More bad news from some of the world’s major economies with the European Community slashing its 2009 growth forecast, Spain losing its much cherished triple A credit rating, the Singapore Government revealing that it will raid its pension and other funds to help the economy and more important for us, more confirmation that the Japanese economy is sliding deeper into recession.

These reports overshadowed the second UK bank bail out overnight and confirmation that the Royal Bank of Scotland could lose a massive $A60 billion in the 2009 year, which would be the largest ever loss by a UK company and will almost certainly see the struggling institution nationalised in coming months.

As dramatic as the reports were headlines about a new ‘British bank bailout’ is merely more of the same: the health of the economies of Europe, the US, Asia and Australia remain the key influences on the health of the banks and there the news isn’t good and is worsening from the spate of news overnight.

The big story for Australia is the further deepening in Japan’s economic slump with November’s recast estimate of industrial production worse than previously thought. The 8.5% slump in output was even bigger than an initial estimate for a drop of 8.1 per cent, and was the biggest fall since comparable records began in 1953.

Compared with a year earlier, output was down 16.6%, the Ministry of Economy, Trade and Industry said in an announcement early this morning in Tokyo. Last week figures showed that Japanese machinery orders, a good indicator of the strength of corporate spending, plunged 16.2% in November from October. That was after a 4.4% drop in October.

Leading the way is the plunge in output by big companies, such as Toyota, Honda and Nissan, cement groups, steel and petrochemical companies. Technology and associated companies are also feeling the pinch and as profitability falls, they are slashing their investment plans, raw material purchases and staff numbers.

Toyota is heading for a rare loss in the year to March 31, as is Honda and possibly Sony, to name a few of the major Japanese industrial groups struggling with the impact of the slump in demand from abroad and at home.

Japanese companies have been heavy investors in new facilities in recent years, but the worldwide slump has seen demand melt away, leaving many of these new plants under utilised and unprofitable.
The problem is in every sector: finance, and banking, the media, cars, computer chips, food processing, you name it.

In Japan and Germany, which are major exporting powerhouses, the slump[ has hurt especially hard as both countries depend heavily on production and exports of complex, high margin products for consumers and industry.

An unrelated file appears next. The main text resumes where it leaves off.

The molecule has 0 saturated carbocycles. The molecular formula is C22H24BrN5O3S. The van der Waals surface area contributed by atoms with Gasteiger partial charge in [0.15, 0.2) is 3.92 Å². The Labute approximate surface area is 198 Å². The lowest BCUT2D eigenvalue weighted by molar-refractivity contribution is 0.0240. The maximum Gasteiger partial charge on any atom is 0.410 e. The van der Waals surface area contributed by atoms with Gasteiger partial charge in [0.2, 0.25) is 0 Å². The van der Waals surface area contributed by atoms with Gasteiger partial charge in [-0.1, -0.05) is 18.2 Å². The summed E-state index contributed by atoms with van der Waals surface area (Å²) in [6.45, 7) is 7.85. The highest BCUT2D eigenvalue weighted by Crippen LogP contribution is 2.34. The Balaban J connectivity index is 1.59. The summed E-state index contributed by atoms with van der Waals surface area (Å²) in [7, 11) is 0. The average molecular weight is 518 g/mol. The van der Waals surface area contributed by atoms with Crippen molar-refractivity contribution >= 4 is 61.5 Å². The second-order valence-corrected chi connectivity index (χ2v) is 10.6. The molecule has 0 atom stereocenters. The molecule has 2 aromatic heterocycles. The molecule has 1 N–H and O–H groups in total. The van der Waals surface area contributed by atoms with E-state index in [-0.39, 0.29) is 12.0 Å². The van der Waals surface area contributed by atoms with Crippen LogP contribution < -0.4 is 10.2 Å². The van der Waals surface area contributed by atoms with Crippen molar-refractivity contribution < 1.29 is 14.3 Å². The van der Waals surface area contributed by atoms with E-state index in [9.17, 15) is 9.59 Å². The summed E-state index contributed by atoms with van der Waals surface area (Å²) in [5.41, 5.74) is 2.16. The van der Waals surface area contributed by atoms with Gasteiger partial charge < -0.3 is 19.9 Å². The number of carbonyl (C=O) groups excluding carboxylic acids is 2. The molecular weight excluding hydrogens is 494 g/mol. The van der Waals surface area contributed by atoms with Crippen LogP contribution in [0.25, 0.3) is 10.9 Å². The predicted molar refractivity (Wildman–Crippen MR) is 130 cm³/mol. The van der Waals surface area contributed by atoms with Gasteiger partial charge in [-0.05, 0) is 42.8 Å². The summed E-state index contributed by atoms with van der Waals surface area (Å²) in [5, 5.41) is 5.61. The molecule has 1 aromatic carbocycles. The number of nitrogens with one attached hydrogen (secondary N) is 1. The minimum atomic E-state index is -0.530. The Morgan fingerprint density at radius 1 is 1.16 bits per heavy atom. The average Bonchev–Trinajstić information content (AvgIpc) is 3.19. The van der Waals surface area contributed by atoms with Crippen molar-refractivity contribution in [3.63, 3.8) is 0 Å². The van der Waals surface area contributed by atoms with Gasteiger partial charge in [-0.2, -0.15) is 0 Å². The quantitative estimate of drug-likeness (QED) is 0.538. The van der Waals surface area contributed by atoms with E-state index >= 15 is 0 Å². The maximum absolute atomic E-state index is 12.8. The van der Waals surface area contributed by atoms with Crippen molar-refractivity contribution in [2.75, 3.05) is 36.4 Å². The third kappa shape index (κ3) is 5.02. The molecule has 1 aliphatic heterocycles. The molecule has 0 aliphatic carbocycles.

In Europe, The Financial Times optimistically lead its report on the drop in the growth along the lines of: “Europe’s economy will start to emerge from recession in the second half of this year, provided that financial markets stabilise and governments rapidly implement their fiscal stimulus plans, the European Commission predicted on Monday.”

It wasn’t until the second paragraph that we got the news: “In its latest economic forecasts, the Commission said gross domestic product in the 16-nation eurozone would shrink by 1.9 per cent this year before recording modest growth of 0.4 per cent in 2010.” In December the forecast was for a 1% fall in the 15 economies of the eurozone. The Commission also said it saw 3.5 million jobs being lost in Europe this year.

The FT said the new EC forecast “was somewhat less pessimistic than that of many private sector economists. Analysts at Deutsche Bank, for example, predict a 2.5 per cent fall in eurozone GDP this year before a return to 1.0 per cent growth in 2010.”

European Central Bank President Jean-Claude Trichet said in a speech overnight that global economic growth this year will be “substantially below” forecasts made only about a month ago.
He said in Paris that said “world and European growth in 2009 will be substantially below the forecasts made at the beginning of December.”  Spain’s weakening economy and plunging housing sector have undermined its public finances and were the drivers behind the move by Standard and Poor’s to downgrade country’s credit rating from Triple A to Double A plus. The ratings group said that the global economic crisis had highlighted “structural weaknesses” in the Spanish economy that were inconsistent with triple A, the highest rating.

The cut follows a similar trim for Greece last week, while Portugal could be next as it was also warned by the ratings group. Meanwhile the French credit rating agency Coface sprang a surprise overnight by on Monday placing China and Russia on a negative watch list, citing the vulnerability of their companies in the face of a worldwide economic downturn. “The credit crisis is now affecting two leading emerging market countries, Russia and China, which in years past had enjoyed comfortable macroeconomic and financial situations,” said Coface head Francois David in the statement issued in Paris.

“But companies in these two countries are now experiencing strong vulnerabilities, already identified by Coface, that have been brutally accentuated by the current slowdown.”
China’s Coface rating is currently A3, with the agency foreseeing Chinese growth of 7% this year. China’s 2008 growth figures are due for release this week.

Russia, has a B rating from Coface, is predicted to have growth of 2.5% per cent this year. The Government has been lowering the value of the ruble in a series of small devaluations and overnight the new rate set was under that back in 1998 when Russia defaulted on $US40 billion of foreign debt.

Peter Fray

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